Reposition the bridge saddle for the low E to about the mid point of it's travel on the screw.
Retune low E to dead on open. Test the 12th fret for intonation. If sharper than open, move saddle back away from neck, if flat, move it closer.
It's a bit time consuming, but is the cheapest route to take at the moment.
#15
Quote by LeftyDave
Try this. Replace just the low E string. You can buy individuals at most guitar stores. Make sure it's a decent match for the guitar. It needs to fit in the nut slot without binding or be so loose and sloppy that it can roll from side to side in the slot.
Maybe a .046" or .048". Pretty common gauge for electric low E.
Get it strung up and make sure you do a good job of it at the tuning post. Stretch it out and retune as needed until it's stable. Doesn't matter just yet if intonation is off or not.
Reposition the bridge saddle for the low E to about the mid point of it's travel on the screw.
Retune low E to dead on open. Test the 12th fret for intonation. If sharper than open, move saddle back away from neck, if flat, move it closer.
It's a bit time consuming, but is the cheapest route to take at the moment.


WOW! That worked, you get an award for 'coolness'. However, F to G is still well out!!! Whats the deal?
#16
it's just the way it is on that, the Buzz feiten tuning system or the Earvana nut is required to fix that. they're compensated for that.
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#17
Is it a real Fender Strat or a clone? If it's a clone, some of the cheaper models can have misplaced nuts and/or poor fret positioning on them. You might be able to get the open/12th intonation spot on, but when you start fretting notes up the neck, it's off everywhere else. The Buzz Feinten tuning system is said to resolve the issue with messed up nut placements, but as for the frets themselves, there's no substitute for quality.
In your case, you may have to settle for a happy medium to get it to sound ok. Pay close attention to which way the notes are off versus the note they should be at any given fret. In otherwords, if the note should be a G played on the low E string at the 3rd fret, but it plays sharp there, then tweak the bridge saddle back a half turn or so. You might mess up the 12th fret intonation a little, but at least the majority of the neck will be closer. Remember to keep retuning the open E after each saddle adjustment.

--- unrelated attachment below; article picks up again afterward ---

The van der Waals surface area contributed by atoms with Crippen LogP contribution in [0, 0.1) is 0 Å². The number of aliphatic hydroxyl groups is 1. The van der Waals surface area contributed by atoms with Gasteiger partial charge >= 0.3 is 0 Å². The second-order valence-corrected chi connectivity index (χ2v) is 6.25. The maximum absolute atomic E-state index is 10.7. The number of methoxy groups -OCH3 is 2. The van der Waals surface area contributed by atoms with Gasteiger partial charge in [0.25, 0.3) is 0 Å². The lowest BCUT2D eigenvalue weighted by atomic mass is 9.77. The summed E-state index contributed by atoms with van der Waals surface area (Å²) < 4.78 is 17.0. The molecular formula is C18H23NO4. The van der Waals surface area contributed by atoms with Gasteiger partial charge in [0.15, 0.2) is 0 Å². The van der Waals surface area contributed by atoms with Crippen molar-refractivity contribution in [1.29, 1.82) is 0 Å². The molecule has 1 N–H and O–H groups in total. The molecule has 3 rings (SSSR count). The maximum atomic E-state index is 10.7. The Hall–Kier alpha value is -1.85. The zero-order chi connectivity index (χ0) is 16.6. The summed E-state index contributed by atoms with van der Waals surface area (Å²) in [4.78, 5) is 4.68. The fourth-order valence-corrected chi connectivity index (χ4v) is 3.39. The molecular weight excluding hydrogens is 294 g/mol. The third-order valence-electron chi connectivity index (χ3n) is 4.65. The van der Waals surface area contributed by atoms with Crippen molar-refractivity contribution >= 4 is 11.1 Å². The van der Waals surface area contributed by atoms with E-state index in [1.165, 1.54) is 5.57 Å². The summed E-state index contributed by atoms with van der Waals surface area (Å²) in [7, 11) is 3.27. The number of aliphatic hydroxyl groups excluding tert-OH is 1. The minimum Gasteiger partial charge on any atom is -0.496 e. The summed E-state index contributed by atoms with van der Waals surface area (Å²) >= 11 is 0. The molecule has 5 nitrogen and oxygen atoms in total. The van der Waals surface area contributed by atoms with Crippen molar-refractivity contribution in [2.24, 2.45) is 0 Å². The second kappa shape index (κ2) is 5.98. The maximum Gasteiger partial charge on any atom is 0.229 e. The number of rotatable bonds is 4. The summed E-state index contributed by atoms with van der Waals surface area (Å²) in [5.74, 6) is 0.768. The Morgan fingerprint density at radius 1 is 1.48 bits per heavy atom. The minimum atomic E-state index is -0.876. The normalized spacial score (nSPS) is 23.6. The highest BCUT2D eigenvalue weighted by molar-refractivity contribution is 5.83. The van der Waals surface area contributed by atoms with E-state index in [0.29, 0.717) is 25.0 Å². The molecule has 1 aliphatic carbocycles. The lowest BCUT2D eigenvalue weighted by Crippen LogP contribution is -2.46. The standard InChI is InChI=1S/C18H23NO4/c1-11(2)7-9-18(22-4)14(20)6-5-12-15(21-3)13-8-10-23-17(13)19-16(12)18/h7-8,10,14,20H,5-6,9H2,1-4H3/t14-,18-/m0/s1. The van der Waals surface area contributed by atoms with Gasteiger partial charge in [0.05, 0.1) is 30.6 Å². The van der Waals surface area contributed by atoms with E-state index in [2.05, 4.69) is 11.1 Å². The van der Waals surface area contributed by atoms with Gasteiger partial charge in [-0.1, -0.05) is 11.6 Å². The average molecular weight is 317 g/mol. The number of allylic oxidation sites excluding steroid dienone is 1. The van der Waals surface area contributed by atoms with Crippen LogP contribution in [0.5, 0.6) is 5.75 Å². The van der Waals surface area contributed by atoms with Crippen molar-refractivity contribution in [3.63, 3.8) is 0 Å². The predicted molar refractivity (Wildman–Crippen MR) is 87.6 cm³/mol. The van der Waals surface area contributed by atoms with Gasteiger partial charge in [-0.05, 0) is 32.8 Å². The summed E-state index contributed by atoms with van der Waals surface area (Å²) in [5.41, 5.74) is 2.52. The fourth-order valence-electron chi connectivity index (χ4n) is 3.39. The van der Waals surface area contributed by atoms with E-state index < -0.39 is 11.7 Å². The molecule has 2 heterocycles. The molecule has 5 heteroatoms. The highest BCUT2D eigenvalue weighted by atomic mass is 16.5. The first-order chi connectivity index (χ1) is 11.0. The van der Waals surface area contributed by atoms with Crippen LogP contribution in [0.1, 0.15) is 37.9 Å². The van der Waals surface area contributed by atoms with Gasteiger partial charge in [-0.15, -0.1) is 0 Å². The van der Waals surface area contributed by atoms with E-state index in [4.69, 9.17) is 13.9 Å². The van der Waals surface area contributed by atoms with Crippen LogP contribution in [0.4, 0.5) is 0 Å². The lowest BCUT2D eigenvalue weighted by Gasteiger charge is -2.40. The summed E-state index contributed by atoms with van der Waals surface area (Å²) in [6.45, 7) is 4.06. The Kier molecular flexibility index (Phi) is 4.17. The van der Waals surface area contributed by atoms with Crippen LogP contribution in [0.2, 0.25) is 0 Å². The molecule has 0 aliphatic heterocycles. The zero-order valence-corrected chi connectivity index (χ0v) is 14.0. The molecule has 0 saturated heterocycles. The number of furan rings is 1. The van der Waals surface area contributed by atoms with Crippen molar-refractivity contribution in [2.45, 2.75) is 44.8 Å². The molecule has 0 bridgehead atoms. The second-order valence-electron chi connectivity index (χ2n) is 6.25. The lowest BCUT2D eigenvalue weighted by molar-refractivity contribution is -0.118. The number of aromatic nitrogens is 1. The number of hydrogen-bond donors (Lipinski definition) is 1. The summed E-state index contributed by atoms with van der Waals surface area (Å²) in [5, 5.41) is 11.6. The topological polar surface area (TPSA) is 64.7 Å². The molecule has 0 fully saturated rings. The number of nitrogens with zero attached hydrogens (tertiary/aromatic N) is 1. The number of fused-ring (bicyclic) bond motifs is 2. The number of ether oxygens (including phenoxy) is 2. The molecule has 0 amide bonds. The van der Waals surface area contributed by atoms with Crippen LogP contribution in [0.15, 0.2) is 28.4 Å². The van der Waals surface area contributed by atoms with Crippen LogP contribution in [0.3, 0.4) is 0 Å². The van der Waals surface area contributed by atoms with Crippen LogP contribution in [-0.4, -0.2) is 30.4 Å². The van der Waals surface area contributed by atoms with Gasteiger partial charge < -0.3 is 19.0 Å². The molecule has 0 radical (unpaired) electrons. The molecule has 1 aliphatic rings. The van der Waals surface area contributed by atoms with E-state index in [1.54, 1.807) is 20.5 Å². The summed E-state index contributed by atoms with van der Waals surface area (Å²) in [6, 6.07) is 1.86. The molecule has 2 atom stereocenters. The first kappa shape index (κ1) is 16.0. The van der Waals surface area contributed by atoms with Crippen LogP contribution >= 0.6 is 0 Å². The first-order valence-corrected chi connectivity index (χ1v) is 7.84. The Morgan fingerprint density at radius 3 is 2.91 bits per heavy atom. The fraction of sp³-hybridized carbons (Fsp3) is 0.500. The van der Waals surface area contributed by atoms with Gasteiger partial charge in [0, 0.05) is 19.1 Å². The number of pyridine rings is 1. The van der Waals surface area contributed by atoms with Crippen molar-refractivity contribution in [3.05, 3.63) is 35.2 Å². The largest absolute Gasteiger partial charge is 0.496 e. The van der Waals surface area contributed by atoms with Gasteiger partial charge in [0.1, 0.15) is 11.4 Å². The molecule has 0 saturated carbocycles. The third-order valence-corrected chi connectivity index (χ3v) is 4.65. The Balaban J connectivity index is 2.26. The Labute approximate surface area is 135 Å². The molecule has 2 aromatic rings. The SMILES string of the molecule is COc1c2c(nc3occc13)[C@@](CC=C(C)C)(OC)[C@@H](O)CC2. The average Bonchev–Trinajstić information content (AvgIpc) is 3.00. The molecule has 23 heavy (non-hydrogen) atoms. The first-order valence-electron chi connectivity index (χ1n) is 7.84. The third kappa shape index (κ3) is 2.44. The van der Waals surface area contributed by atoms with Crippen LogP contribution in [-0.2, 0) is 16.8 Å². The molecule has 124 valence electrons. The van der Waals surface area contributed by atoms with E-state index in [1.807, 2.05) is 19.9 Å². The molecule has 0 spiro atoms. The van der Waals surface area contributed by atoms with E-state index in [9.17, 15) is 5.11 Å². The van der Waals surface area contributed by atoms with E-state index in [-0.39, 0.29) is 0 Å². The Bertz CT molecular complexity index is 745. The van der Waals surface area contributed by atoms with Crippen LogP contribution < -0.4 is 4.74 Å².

#18
Quote by LeftyDave
Is it a real Fender Strat or a clone? If it's a clone, some of the cheaper models can have misplaced nuts and/or poor fret positioning on them. You might be able to get the open/12th intonation spot on, but when you start fretting notes up the neck, it's off everywhere else. The Buzz Feinten tuning system is said to resolve the issue with messed up nut placements, but as for the frets themselves, there's no substitute for quality.
In your case, you may have to settle for a happy medium to get it to sound ok. Pay close attention to which way the notes are off versus the note they should be at any given fret. In otherwords, if the note should be a G played on the low E string at the 3rd fret, but it plays sharp there, then tweak the bridge saddle back a half turn or so. You might mess up the 12th fret intonation a little, but at least the majority of the neck will be closer. Remember to keep retuning the open E after each saddle adjustment.


It's a Burns Marquee. So, do some guitars have perfect intonation, if so, which ones?
#19
I wish there was a guitar that had "perfect intonation"! If I could make one, I'd be a rich rich man. That, my friend, is THE Holy Grail of all guitaring, to acheive perfect intonation so that each and every note plays pure tones. If the note is supposed to be an F#, then it is truely an F#, not an F# plus or minus a few cents. The better quality the guitar, the closer it comes to this, but none can ever get there. It's the strings you see. They bend. One guy may press a little harder than the next guy, which will deliver a slightly different note.
The modern day guitar has what's called "equal temperament". All this fancy term means is that the frets are spaced such that the guitar approximates, to the best of it's ability, pure tones at all positions along the fretboard. Here's a link to a site that supposedly overcomes the inherent flaw of the equal tempered instrument. Check out the whacko frets and you'll see what it could take to acheive perfection.

http://www.truetemperament.com/site/index.php?option=com_content&task=view&id=17&Itemid=36